The Department of Labor announced a new rule that greatly expands the number of administrative and professional employees who may be paid overtime by their employers. The new rule will take effect on December 1, 2016, making it very important that businesses throughout Florida evaluate employee classifications and make any necessary adjustments to comply with the new laws.
A recent survey asked Human Resources managers whether they were prepared to comply with the new rule. Two-thirds said they were not. The survey found that 17% were not even in compliance with the preexisting rule. To avoid noncompliance penalties, preparation to comply with the new overtime rules should start now.
Which Employees Are Covered?
Federal law requires most employees to be paid overtime wages when they work more than 40 hours in one workweek. Certain employees are exempt from the overtime requirement, such as those who primarily perform executive, administrative, or professional duties.
To qualify as a bona fide executive, administrative, or professional employee, the employee must:
- be paid a fixed salary that does not vary with the amount or quality of work performed;
- be paid a minimum salary amount; and
- primarily perform duties that define those categories of employment.
The “duties test” specifies the primary duties that employees must perform before they can be classified as exempt employees. Misclassifying a nonexempt employee as exempt and failing to pay overtime as a result of the misclassification can result in costly penalties as well as liability for back pay.
Changes To Minimum Salary Amount
The current rule sets the minimum salary for exempt employees at $455 per week. The new rule will increase the minimum salary requirement to $913 per week, or $45,476 annually for a full-time worker. The new rule requires the minimum salary to be recalculated every three years, beginning on January 1, 2020.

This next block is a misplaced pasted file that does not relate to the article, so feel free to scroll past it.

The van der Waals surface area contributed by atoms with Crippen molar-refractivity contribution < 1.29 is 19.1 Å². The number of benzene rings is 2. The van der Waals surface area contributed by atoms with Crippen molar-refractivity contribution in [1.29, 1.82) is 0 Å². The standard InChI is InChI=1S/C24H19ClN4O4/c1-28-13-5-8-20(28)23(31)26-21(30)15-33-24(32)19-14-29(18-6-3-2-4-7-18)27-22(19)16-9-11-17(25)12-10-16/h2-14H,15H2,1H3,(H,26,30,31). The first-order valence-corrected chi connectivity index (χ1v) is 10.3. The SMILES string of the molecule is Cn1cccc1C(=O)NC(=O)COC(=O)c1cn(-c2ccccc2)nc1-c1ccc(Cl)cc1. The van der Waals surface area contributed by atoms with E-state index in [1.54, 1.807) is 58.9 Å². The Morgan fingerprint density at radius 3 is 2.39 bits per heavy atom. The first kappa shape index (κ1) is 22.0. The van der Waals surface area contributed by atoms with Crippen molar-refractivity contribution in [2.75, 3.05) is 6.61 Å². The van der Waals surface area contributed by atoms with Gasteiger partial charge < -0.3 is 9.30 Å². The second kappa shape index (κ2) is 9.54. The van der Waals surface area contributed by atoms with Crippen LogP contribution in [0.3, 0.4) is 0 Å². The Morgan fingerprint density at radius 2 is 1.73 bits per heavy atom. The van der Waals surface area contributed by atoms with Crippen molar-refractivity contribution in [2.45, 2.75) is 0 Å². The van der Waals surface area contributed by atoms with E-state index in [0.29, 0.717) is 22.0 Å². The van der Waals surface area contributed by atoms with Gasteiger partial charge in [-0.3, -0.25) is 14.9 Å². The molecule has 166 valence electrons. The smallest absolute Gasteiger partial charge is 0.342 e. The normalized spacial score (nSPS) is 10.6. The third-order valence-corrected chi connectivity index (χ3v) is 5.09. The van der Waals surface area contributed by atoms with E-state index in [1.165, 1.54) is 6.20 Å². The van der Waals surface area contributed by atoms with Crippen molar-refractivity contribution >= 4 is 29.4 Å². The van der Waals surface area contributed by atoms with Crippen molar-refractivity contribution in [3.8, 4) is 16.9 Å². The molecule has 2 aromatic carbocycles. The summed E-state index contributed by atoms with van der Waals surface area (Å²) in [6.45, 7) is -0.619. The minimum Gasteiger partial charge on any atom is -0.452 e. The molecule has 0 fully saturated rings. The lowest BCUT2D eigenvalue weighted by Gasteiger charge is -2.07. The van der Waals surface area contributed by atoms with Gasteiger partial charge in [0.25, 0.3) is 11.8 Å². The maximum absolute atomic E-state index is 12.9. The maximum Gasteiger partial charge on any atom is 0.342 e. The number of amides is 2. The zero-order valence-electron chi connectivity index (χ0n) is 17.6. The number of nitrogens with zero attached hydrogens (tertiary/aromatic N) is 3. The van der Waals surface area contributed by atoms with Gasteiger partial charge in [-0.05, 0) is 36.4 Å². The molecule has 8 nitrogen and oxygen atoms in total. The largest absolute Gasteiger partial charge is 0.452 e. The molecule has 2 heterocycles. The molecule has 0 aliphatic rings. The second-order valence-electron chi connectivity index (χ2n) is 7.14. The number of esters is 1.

The duties test is relaxed for employees who are classified as “highly compensated.” Under the current rule, a highly compensated employee is one who earns at least $100,000 per year. Under the new rule, the minimum salary of a highly compensated employee will be $134,004 per year.
Under the new rule, bonuses and certain incentive payments (such as commissions) can be included in the salary calculation, although those payments are limited to 10% of the salary basis. Consult with your business attorney if you are uncertain how to calculate salaries for the purpose of applying the new overtime regulation.
Businesses are not required to change salaried employees to hourly employees if their salaried employees become nonexempt after the rule takes effect. Businesses can continue to pay a fixed salary, provided they pay overtime when the employee works more than 40 hours in a workweek. While you do not need to make salaried employees “punch the clock,” you do need to be sure your record-keeping system (including your record of hours worked by nonexempt workers) complies with federal and state law. Your employment lawyer can help you understand how to calculate the overtime rate for salaried employees and how to keep acceptable time records.
Complying With The New Rule
Some employees who were classified as exempt may need to be reclassified as nonexempt because their salaries fall below the new minimum, or they may not meet the standards for the new exemptions – e.g., highly compensated employees. For those employees, employers will not need to worry about applying the “job test” rule. Employers will, however, need to start paying those employees overtime if they work more than 40 hours in a workweek.